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Jedeon K.,Institute National Of La Sante Et Of La Recherche Medicale Umrs 1138 | Jedeon K.,University of Paris Descartes | Jedeon K.,University Pierre and Marie Curie | Jedeon K.,University Paris Diderot | And 20 more authors.
Endocrinology | Year: 2014

Bisphenol A (BPA) is a widespread endocrine disrupting chemical (EDC) strongly suspected to have adverse health effects.Numeroustissuesandcells are affected by BPA,andweshowedrecently that BPA targets include ameloblasts and enamel. We therefore investigated the effects of BPA on ameloblasts and the possible involvement of the estrogen signaling pathway. Rats were exposed daily to low-dose BPA, and developed enamel hypomineralization similar to human molar incisor hypomineralization (MIH). BPA increased ameloblast proliferation in vivo and in vitro. The proliferation of the rat dental epithelial cell line HAT-7 was also increased by estrogen (E2). Ameloblasts express ERα but not ERβ both in vivo and in vitro. The ER antagonist ICI 182,780 was used to inactivate ERα and abolished the effects of E2 on cell proliferation and transcription, but only partially reduced the effects of BPA. In conclusion, we show, for the first time, that: 1) BPA has ER-dependent and ER-independent effects on ameloblast proliferation and gene transcription; 2) the estrogen signaling pathway is involved in tooth development and the enamel mineralization process; and 3) BPA impacts preferentially amelogenesis in male rats. These results are consistent with the steroid hormones having effect on ameloblasts, raising the issues of the hormonal influence on amelogenesis and possible differences in enamel quality between sexes. Copyright © 2014 by the Endocrine Society.

Marinozzi M.C.,Institute National Of La Sante Et Of La Recherche Medicale Umrs 1138 | Vergoz L.,Institute National Of La Sante Et Of La Recherche Medicale Umrs 1138 | Rybkine T.,Institute National Of La Sante Et Of La Recherche Medicale Umrs 1138 | Ngo S.,Assistance Publique Hopitaux de Paris | And 12 more authors.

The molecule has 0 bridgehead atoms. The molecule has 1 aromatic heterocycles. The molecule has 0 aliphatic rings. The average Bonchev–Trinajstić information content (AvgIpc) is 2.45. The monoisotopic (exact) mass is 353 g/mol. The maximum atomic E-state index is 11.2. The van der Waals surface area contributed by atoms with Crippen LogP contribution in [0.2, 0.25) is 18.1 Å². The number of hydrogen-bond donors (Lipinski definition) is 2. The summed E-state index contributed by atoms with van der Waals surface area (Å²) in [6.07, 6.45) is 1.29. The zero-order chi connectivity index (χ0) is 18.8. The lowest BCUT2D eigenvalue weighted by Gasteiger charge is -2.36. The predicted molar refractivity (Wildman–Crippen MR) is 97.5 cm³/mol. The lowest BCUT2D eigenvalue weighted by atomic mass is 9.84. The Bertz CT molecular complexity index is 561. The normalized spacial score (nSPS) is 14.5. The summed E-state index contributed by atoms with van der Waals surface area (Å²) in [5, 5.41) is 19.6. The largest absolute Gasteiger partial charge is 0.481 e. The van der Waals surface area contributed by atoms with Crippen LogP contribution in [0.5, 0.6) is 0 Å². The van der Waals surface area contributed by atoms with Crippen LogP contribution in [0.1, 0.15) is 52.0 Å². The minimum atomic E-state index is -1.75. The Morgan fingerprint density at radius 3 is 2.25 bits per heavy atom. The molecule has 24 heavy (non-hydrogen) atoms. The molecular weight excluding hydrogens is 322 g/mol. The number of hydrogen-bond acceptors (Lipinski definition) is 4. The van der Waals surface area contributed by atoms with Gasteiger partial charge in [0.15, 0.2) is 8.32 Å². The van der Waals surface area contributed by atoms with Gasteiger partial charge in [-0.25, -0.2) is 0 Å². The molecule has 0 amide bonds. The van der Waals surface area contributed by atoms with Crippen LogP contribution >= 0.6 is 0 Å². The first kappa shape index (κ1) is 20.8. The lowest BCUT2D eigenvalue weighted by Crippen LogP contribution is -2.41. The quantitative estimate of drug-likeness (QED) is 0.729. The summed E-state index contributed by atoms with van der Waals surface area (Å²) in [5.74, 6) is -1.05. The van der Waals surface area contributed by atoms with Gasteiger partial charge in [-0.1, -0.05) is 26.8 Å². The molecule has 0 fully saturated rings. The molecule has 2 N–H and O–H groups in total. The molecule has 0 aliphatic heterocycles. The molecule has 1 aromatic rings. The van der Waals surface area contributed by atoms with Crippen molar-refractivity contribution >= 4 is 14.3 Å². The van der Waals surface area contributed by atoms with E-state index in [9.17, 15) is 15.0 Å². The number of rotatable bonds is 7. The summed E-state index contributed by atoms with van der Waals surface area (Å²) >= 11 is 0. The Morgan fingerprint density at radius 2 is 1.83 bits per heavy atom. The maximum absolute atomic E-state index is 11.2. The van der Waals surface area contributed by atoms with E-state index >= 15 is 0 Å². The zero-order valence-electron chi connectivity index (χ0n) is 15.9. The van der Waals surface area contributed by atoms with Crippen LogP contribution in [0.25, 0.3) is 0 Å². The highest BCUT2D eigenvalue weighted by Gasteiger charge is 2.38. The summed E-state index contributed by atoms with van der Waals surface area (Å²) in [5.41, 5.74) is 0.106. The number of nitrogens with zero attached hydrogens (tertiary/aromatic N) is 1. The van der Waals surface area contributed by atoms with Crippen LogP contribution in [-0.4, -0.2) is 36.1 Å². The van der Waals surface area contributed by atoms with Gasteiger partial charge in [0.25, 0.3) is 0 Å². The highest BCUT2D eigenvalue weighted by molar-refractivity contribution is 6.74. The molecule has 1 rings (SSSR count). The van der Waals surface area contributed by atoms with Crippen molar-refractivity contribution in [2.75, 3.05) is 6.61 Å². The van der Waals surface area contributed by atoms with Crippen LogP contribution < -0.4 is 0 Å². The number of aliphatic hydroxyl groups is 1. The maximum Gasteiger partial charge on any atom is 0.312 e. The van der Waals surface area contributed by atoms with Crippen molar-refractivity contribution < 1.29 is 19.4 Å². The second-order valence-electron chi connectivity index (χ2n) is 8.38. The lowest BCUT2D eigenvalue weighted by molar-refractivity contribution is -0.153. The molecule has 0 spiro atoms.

Journal of the American Society of Nephrology : JASN | Year: 2014

Atypical hemolytic uremic syndrome (aHUS) is a genetic ultrarare renal disease associated with overactivation of the alternative pathway of complement. Four gain-of-function mutations that form a hyperactive or deregulated C3 convertase have been identified in Factor B (FB) ligand binding sites. Here, we studied the functional consequences of 10 FB genetic changes recently identified from different aHUS cohorts. Using several tests for alternative C3 and C5 convertase formation and regulation, we identified two gain-of-function and potentially disease-relevant mutations that formed either an overactive convertase (M433I) or a convertase resistant to decay by FH (K298Q). One mutation (R178Q) produced a partially cleaved protein with no ligand binding or functional activity. Seven genetic changes led to near-normal or only slightly reduced ligand binding and functional activity compared with the most common polymorphism at position 7, R7. Notably, none of the algorithms used to predict the disease relevance of FB mutations agreed completely with the experimental data, suggesting that in silico approaches should be undertaken with caution. These data, combined with previously published results, suggest that 9 of 15 FB genetic changes identified in patients with aHUS are unrelated to disease pathogenesis. This study highlights that functional assessment of identified nucleotide changes in FB is mandatory to confirm disease association. Copyright © 2014 by the American Society of Nephrology.

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